Boiled Peanuts

Boiled Peanuts

 

 

A Roundup of Baby Brinjal Recipes

As I looked through the recipes I have written about, I see that I have a lot that feature brinjal (aka aubergine or eggplant). My family loves brinjals of all shapes and sizes. Given that the biryani-pulao roundup I did a few days ago was well-received, I thought I would do one that features brinjals.

This post features only those recipes which use baby brinjals or gutti vankaya as call them in Telugu.

So here goes:

  • Dahiwale Achari Baingan was new for me as well and I was bowled over by the combination of spices and the spicy taste.
  • Vankaya Kothimeera Kharam uses a simple masala made from coriander, green chillies, and ginger to spice up some fried baby brinjals.
  • Vankaya Vepudu or Brinjal Stir Fry is one of the simplest dishes you can make with brinjals of any shape or size.
  • Gutti Vankaya Koora. This is a famous Andhra recipe where baby brinjals are stuffed with a special spice powder known as menthi podi that has fenugreek as the main flavour.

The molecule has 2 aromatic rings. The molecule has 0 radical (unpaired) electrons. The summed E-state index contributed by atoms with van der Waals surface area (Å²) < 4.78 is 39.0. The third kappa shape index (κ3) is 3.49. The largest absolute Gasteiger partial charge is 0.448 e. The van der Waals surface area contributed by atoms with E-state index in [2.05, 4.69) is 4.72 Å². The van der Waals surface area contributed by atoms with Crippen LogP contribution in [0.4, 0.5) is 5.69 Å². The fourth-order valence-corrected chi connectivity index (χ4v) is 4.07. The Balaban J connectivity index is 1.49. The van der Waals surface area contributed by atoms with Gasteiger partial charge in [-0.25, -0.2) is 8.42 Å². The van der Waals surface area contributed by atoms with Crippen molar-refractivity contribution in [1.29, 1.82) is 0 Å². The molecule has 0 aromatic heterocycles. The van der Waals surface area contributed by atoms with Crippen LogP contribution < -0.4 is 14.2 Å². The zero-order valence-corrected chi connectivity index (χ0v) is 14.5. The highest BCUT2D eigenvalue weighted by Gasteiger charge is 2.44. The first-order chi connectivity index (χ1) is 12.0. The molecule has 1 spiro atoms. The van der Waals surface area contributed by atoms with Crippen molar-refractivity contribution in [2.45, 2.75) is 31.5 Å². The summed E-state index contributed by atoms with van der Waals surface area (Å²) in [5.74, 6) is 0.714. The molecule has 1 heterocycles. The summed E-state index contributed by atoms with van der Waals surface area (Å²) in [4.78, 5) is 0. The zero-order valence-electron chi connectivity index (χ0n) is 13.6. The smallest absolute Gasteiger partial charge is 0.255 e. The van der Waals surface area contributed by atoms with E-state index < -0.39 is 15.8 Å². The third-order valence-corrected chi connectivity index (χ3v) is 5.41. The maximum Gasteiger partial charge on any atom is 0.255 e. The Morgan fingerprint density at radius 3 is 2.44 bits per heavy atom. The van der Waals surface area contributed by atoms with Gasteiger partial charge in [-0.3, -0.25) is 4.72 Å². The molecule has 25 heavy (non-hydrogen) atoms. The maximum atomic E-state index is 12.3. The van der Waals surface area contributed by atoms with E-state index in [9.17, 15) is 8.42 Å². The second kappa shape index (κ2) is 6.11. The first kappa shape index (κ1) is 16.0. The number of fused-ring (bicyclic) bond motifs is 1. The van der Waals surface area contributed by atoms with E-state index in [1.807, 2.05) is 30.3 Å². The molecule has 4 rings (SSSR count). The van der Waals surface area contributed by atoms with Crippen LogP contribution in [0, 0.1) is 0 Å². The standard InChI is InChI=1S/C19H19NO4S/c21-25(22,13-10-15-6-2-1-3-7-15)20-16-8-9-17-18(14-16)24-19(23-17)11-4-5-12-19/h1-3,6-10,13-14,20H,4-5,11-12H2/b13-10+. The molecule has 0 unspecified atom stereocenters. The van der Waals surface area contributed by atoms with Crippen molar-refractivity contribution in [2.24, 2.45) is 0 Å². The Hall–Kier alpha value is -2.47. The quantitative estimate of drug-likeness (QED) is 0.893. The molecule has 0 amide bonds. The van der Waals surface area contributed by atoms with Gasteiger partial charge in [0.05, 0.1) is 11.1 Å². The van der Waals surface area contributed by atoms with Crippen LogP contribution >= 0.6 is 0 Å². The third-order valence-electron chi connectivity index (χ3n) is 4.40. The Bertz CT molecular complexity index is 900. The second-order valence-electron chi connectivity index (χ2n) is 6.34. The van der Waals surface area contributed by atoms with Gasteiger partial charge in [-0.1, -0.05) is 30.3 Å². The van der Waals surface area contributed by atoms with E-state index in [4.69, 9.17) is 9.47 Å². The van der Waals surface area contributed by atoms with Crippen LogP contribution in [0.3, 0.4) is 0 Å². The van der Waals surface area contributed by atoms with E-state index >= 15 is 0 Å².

• Gutti Vankaya Ulli Kharam is another popular stuffed brinjal recipe from Andhra Pradesh that uses a spicy onion-chilli masala.
  • Bharli Vangi is a famous recipe from Maharashtra that has baby brinjals cooked with a flavorful peanut-sesame-coconut masala.

I do hope you try some of the recipes. I will post another roundup of recipes that involve other kinds of brinjals soon!

A Yummy Paneer Paratha with a Twist (Hint: Has Papad)

Paneer Paratha with a Twist

Paneer Paratha with a Twist

I learnt this recipe from Asha, the girl who helps me with cooking at home. :-) Asha helps in 3 other households with cooking and often shares recipes for innovative dishes she learns. Inhabitants of one other home she works at seem to be as much of foodies as we are and this recipe comes from that home.

This recipe uses a lot of ingredients (I could not believe that we added fresh roasted papad) and I was not sure how it would taste. Asha, however, cajoled me into trying it once and boy am I not glad that she did!

This version of paneer paratha is absolutely delicious; minty and spicy and surprisingly, not heavy on the stomach at all.

Serves: 4

Time: 45 Minutes

Ingredients for the Filling

  1. Paneer – 200 gms
  2. Cabbage – 100 gms
  3. Capsicum – 1 Small
  4. Cucumber – 1 Small
  5. Fresh Mint Leaves – A Handful
  6. Fresh Coriander Leaves – A Handful